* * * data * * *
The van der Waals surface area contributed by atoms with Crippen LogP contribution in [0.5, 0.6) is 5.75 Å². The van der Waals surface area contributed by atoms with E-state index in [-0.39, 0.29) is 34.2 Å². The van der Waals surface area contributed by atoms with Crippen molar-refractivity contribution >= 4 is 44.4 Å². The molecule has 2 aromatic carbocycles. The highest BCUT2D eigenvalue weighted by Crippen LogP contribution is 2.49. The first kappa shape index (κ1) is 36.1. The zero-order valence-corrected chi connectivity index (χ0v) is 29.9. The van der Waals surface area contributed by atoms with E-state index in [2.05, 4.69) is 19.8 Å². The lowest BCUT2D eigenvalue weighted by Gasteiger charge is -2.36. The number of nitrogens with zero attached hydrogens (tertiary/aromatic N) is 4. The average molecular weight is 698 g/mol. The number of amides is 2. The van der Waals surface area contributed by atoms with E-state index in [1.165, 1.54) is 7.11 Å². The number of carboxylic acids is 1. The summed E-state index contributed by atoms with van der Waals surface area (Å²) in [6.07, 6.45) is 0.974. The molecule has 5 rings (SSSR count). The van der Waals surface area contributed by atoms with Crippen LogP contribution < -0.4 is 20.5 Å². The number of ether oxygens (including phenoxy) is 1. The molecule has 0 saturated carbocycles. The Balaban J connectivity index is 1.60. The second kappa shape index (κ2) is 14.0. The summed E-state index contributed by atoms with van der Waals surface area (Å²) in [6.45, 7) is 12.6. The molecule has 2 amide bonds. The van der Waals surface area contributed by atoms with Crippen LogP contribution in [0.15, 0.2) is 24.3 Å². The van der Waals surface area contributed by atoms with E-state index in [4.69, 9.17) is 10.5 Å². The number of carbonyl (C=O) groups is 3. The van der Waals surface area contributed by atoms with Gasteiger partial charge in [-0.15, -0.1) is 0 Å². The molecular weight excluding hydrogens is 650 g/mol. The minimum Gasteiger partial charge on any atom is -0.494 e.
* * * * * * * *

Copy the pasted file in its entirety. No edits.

The van der Waals surface area contributed by atoms with Crippen LogP contribution in [0.5, 0.6) is 5.75 Å². The van der Waals surface area contributed by atoms with E-state index in [-0.39, 0.29) is 34.2 Å². The van der Waals surface area contributed by atoms with Crippen molar-refractivity contribution >= 4 is 44.4 Å². The molecule has 2 aromatic carbocycles. The highest BCUT2D eigenvalue weighted by Crippen LogP contribution is 2.49. The first kappa shape index (κ1) is 36.1. The zero-order valence-corrected chi connectivity index (χ0v) is 29.9. The van der Waals surface area contributed by atoms with E-state index in [2.05, 4.69) is 19.8 Å². The lowest BCUT2D eigenvalue weighted by Gasteiger charge is -2.36. The number of nitrogens with zero attached hydrogens (tertiary/aromatic N) is 4. The average molecular weight is 698 g/mol. The number of amides is 2. The van der Waals surface area contributed by atoms with E-state index in [1.165, 1.54) is 7.11 Å². The number of carboxylic acids is 1. The summed E-state index contributed by atoms with van der Waals surface area (Å²) in [6.07, 6.45) is 0.974. The molecule has 5 rings (SSSR count). The van der Waals surface area contributed by atoms with Crippen LogP contribution < -0.4 is 20.5 Å². The number of ether oxygens (including phenoxy) is 1. The molecule has 0 saturated carbocycles. The Balaban J connectivity index is 1.60. The second kappa shape index (κ2) is 14.0. The summed E-state index contributed by atoms with van der Waals surface area (Å²) in [6.45, 7) is 12.6. The molecule has 2 amide bonds. The van der Waals surface area contributed by atoms with Crippen LogP contribution in [0.15, 0.2) is 24.3 Å². The van der Waals surface area contributed by atoms with E-state index in [4.69, 9.17) is 10.5 Å². The number of carbonyl (C=O) groups is 3. The van der Waals surface area contributed by atoms with Gasteiger partial charge in [-0.15, -0.1) is 0 Å². The molecular weight excluding hydrogens is 650 g/mol. The minimum Gasteiger partial charge on any atom is -0.494 e.